Hello and welcome to the Fides Weekly Update. Take a look at this week’s key trends, moves and developments in legal and compliance.
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1. Legal Market trends: What are they telling us?
This week saw the release of annual market reports into the sector from Legal Week (The Global 100) and Legal Business (LB 100). Below we break down the trends behind the headlines for what this means for you and your firm.
The Global Picture
- Conditions for the world’s largest law firms are getting more challenging, as the current environment of low growth, intense competition and severe pricing pressure from clients looks set to continue.
- Last year, total revenue of the world’s largest 100 firms rose just 2.8% to $99.3bn. This is the lowest annual gain since the recession and the second consecutive year of slowing growth.
- Revenue per Lawyer (RPL) remained essentially flat across this group at $813,000.
- Total net income growth plummeted from 8.6% in 2015 to just 2.7% last year
- This resulted in the first decrease in average profit per equity partner (PEP) across the Global 100 in seven years, with the figure dropping half a percent to $1.59m.
- Average profit per lawyer (PPL) also fell slightly across the group to $317,000.
- As with RPL, the Global 100 collectively struggled to make meaningful gains in this metric, with total growth of just 9.2% during the past six years.
- Latham & Watkins remains the largest law firm by revenue for the third consecutive year. The firm’s revenue climbed 6.5% in 2016 to pass $2.8bn, after significant investment in its London and German offices through a number of high-profile lateral hires.
- Baker McKenzie retained its second place spot, but with more moderate growth. The firm’s revenue increased 1.9% last year to $2.67bn, whilst PEP remained flat at $1.3m.
- Meanwhile, DLA Piper dropped out of the top 3 for the first time as its revenue fell 2.9% to $2.47bn. It currently ranks fifth behind Kirkland & Ellis and Skadden, Arps, Slate, Meagher & Flom.
- American firms accounted for 81 of the Global 100, matching a record set in last year’s survey. This is a sign of the continued expansion of the US legal market, and the further consolidation of the industry worldwide.
Closer to Home
- UK law firms also had a challenging year due to Brexit and the currency fluctuations it produced.
- Despite Allen & Overy (A&O), Clifford Chance (CC) and Linklaters all posting sizeable top line gains of between 9.8% and 16%, this was wiped out once currency fluctuations were taken into account, as the weakening of the pound inflated the results of UK-based firms with large international practices.
- Just three UK firms recorded revenue increases once their results were converted into dollars: A&O, Bird & Bird and Clyde & Co.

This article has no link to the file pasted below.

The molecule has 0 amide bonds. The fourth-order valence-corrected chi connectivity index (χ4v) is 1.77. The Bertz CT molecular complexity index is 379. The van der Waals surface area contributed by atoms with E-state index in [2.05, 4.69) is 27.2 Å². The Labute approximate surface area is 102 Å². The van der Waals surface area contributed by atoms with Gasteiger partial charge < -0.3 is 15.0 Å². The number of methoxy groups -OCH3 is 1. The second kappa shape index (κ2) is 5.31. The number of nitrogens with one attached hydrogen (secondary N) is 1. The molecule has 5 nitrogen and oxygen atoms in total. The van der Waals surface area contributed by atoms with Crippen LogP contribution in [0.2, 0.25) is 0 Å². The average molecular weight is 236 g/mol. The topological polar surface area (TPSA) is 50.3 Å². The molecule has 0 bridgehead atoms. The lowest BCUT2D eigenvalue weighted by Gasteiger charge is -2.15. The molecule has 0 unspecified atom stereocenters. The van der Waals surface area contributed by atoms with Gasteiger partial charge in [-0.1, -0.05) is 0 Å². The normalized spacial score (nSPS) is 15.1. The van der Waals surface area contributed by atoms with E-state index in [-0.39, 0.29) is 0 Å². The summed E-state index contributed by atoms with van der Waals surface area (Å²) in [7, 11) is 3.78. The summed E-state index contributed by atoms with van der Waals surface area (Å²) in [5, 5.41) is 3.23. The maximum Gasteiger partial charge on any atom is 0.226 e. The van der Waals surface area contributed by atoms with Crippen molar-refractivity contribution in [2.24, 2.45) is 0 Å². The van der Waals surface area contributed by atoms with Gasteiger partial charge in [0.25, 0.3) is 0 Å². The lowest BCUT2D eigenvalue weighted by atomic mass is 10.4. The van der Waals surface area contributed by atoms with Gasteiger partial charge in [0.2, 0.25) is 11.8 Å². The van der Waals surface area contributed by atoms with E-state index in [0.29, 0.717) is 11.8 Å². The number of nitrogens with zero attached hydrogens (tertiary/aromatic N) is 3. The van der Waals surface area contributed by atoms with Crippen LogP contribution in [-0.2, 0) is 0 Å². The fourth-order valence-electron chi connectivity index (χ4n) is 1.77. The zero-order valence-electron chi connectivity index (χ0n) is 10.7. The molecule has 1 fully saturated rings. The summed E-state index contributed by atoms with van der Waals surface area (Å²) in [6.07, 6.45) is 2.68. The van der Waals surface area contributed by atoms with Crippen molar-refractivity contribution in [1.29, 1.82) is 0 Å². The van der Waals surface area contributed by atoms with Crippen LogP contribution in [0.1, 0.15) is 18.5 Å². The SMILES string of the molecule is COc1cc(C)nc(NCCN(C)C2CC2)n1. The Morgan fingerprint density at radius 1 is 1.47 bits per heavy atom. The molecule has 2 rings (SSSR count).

- Pinsent Masons and Eversheds Sutherland also performed well in the UK once international fee income was accounted for
- This leads to questions about the long term growth of the sector
In conclusion, how firms develop and execute their strategies will become critical in what is clearly becoming a more challenging and competitive marketplace. How successfully firms do this will depend on how the market itself will evolve going forward, and if we will continue to see dominance of the sector from across the Atlantic.
Movers & Shakers of the week
Bristows appoints Cohen as new joint managing partner
Dechert hires Kirkland & Ellis duo in London
Dechert has made two hires from Kirkland & Ellis’ London office with corporate partner Christopher Field and tax partner Jane Scobie
Mayer Brown to lose financial regulatory duo in London
The Lawyer reports Guy Wilkes and Mark Compton have been reported to be preparing to move to Mischon de Reya and an in-house role at a financial institution respectively.
Linklaters appoints Moscow disputes head with Herbert Smith Freehills hire
Vladimir Melnikov departs his role as disputes head at HSF to join Linklaters global disputes practice
Pinsent Masons boosts financial services offering in Dubai with key new hire
Mark Bicknell has joined Pinsent Masons as a partner, leading the firm’s insurance and wealth management offering in Dubai. He joins from Clyde & Co, where he served as a legal director in the corporate insurance team.
Mayer Brown DCM duo join Hogan Lovells in Frankfurt
Partners Jochen Seitz and Peter Maier will move to Hogan Lovells’ international debt capital markets practice in Frankfurt.
Mergers & Alliances
Kennedys and Plexus rule out merger as news of talks emerges
Dentons set to combine with Ugandan firm as global expansion continues
Office Openings & Closings